The co-existence of administrative and criminal law approaches to data protection wrongs

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Europe’s two basic regulatory texts, the 1981 Council of Europe’s Convention 108 and the 1995 European Union (EU) Data Protection Directive, say little on enforcement in general and on the use of criminal law in particular. As the 1995 Directive left the choice of the enforcement regime, including the establishment of appropriate sanctions and remedies, to the discretion of the EU Member States, the use of criminal sanctions varies from one Member State to another: there are Member States with only criminal sanctions, but most Member States have a mixed system of criminal and administrative enforcement. In practice, the criminal law provisions in countries where they exist are seldom used due to both institutional resistance from prosecutors and courts, and some characteristics of criminal law. There is indeed a general preference for administrative procedures controlled by the data protection authorities. However, the use of administrative sanctions in the EU is only of a recent date. Most national data protection acts give no guidance on the choice of administrative or criminal sanctions and on the discretion of the data protection authorities to impose administrative sanctions. Such discretion for data protection authorities might raise questions, especially in the light of a trend towards high administrative fines in the EU Member States. The reform of Directive 1995 shows the investment of the EU in a harmonized system of administrative sanctions. The minimal attention of the EU to criminal sanctions, on the other hand, can arguably be explained by the scarce case law on the matter and by the sensitivity of the use of criminal law in Community (former first pillar) matters. Neither do the reform instruments contain any provisions on the use of criteria to be taken into account when choosing between administrative or criminal enforcement. The lack of harmonisation goes against the aim of a regulation to establish a uniform data protection framework, is oblivious to the explicit powers for the EU created with the 2009 Treaty of Lisbon to impose criminal law obligations via directives, creates legal uncertainty for companies and the data subject, and might invite forum shopping, i.e., the fact that companies can move their main establishment to a Member State with the most flexible sanction powers. This chapter addresses seven characteristics of criminal law, which explain why Member States prefer to use administrative law. However, regulators should keep the different ratios of administrative law and criminal law in mind when selecting the appropriate enforcement regime. Principles of criminalisation should guide the regulators in their criminalisation exercise: it must be seen as a last resort, for serious cases only. Administrative law may turn out to be more accommodated to the dynamic character of data protection, but is in need of a fundamental rights agenda.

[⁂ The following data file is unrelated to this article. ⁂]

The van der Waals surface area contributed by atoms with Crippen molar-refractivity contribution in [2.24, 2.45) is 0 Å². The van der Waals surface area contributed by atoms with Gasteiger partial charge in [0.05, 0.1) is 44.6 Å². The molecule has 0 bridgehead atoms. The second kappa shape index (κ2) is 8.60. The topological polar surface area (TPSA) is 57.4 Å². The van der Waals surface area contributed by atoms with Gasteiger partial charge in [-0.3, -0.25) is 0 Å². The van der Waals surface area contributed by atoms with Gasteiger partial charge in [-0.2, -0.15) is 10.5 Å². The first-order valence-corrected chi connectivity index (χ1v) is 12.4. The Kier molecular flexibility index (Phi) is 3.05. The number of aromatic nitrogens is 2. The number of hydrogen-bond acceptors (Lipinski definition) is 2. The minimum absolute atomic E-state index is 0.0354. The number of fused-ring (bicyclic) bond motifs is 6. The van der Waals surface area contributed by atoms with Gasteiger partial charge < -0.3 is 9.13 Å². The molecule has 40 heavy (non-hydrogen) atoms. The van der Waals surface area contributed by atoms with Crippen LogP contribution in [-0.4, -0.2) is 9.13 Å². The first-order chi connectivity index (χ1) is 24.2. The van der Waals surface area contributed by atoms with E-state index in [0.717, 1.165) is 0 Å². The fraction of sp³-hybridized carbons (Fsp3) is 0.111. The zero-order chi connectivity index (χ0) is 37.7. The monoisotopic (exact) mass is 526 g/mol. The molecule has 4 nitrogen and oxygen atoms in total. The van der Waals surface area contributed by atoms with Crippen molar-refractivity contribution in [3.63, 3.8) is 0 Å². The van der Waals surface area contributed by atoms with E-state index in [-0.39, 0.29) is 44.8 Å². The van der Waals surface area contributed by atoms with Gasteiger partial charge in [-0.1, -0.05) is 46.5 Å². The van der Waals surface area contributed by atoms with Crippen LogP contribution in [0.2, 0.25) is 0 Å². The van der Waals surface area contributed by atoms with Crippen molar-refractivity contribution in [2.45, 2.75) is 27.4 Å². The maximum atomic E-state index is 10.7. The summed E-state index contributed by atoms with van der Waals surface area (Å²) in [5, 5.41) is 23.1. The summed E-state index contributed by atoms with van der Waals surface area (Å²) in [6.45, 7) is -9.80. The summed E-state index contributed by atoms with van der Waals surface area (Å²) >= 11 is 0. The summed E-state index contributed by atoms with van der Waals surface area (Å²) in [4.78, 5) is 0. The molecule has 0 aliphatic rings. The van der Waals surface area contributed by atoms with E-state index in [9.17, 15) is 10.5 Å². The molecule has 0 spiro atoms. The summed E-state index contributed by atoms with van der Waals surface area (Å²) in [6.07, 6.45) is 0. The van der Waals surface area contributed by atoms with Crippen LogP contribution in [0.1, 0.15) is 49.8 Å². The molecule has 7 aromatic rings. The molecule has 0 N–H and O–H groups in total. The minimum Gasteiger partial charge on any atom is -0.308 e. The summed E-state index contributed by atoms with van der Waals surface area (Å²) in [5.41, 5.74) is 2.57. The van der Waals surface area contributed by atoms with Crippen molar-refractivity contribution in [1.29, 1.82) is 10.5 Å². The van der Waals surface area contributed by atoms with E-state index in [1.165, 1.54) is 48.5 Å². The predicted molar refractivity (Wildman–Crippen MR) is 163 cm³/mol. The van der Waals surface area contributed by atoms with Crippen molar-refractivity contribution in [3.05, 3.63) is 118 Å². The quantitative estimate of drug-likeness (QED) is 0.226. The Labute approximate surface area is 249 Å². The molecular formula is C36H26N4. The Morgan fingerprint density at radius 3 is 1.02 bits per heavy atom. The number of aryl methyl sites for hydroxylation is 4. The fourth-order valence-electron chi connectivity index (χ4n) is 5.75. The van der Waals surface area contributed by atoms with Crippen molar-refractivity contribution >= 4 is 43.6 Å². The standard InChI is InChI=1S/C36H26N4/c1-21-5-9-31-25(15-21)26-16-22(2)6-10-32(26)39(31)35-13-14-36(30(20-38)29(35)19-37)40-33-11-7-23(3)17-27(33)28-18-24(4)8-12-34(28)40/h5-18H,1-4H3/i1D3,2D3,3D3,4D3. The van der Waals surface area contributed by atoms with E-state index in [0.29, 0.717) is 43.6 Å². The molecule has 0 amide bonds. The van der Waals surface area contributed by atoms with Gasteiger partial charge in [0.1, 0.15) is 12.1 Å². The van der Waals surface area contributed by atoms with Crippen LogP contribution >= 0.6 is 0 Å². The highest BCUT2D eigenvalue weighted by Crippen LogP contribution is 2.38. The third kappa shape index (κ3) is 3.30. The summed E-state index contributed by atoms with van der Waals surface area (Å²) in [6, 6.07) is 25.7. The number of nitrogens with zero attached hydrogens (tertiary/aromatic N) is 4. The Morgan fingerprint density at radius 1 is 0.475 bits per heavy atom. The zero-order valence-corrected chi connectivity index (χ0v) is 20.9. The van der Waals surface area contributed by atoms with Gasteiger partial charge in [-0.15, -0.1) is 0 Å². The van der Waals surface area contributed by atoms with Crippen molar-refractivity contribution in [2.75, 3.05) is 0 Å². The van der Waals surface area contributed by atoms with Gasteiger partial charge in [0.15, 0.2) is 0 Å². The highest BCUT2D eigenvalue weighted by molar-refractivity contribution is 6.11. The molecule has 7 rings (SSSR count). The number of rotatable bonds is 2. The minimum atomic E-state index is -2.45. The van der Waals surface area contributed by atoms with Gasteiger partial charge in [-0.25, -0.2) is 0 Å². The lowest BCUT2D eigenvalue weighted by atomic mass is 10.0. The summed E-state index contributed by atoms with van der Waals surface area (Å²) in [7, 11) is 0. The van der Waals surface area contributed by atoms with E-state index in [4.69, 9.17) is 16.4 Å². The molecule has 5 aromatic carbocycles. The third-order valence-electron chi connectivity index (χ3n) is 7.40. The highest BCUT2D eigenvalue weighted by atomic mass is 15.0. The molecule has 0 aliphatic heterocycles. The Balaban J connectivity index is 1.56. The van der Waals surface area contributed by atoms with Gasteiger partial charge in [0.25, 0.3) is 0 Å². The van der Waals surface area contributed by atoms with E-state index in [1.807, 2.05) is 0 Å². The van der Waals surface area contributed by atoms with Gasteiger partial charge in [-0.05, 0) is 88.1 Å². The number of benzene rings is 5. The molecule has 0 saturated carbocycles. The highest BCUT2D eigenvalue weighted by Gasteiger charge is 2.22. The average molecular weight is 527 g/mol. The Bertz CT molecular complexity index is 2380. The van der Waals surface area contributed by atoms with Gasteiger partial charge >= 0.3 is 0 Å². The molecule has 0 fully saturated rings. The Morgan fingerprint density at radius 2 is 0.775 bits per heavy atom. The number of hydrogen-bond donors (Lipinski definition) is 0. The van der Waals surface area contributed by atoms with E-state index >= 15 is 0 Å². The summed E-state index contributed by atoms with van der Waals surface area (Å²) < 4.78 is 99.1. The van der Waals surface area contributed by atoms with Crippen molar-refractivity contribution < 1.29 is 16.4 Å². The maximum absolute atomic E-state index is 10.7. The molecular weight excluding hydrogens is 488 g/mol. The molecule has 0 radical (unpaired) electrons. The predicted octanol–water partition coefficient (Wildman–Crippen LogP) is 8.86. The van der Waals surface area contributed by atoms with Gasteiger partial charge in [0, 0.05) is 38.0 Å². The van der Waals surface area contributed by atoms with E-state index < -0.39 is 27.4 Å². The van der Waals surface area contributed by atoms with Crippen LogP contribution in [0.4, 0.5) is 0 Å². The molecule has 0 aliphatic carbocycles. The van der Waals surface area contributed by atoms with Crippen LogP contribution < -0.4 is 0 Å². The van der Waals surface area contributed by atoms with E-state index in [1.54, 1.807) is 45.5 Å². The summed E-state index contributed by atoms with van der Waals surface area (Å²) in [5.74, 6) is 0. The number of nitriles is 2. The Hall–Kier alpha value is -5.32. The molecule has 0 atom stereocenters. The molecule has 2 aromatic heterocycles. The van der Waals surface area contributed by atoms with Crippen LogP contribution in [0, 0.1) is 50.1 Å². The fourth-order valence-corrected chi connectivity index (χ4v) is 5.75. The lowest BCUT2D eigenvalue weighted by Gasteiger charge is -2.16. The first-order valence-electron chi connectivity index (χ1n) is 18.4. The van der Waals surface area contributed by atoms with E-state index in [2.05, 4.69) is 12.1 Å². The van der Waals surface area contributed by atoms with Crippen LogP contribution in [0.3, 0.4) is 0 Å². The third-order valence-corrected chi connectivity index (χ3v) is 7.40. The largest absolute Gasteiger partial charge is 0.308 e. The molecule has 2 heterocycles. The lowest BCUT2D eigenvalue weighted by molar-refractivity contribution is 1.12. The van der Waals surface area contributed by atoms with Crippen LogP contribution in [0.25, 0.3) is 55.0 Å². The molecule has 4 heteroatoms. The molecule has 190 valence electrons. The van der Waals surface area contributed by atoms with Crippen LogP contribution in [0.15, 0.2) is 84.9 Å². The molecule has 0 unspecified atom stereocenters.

Originele taal-2English
TitelEnforcing Privacy
SubtitelRegulatory, Legal and Technological Approaches
RedacteurenDavid Wright, Paul De Hert
UitgeverijSpringer International Publishing
Aantal pagina's38
ISBN van elektronische versie978-3-319-25047-2
ISBN van geprinte versie978-3-319-25045-8
StatusPublished - apr 2016

Publicatie series

NaamIssues in Privacy and Data Protection
UitgeverijSpringer International Publishing
ISSN van geprinte versie2352-1929
ISSN van elektronische versie2352-1929


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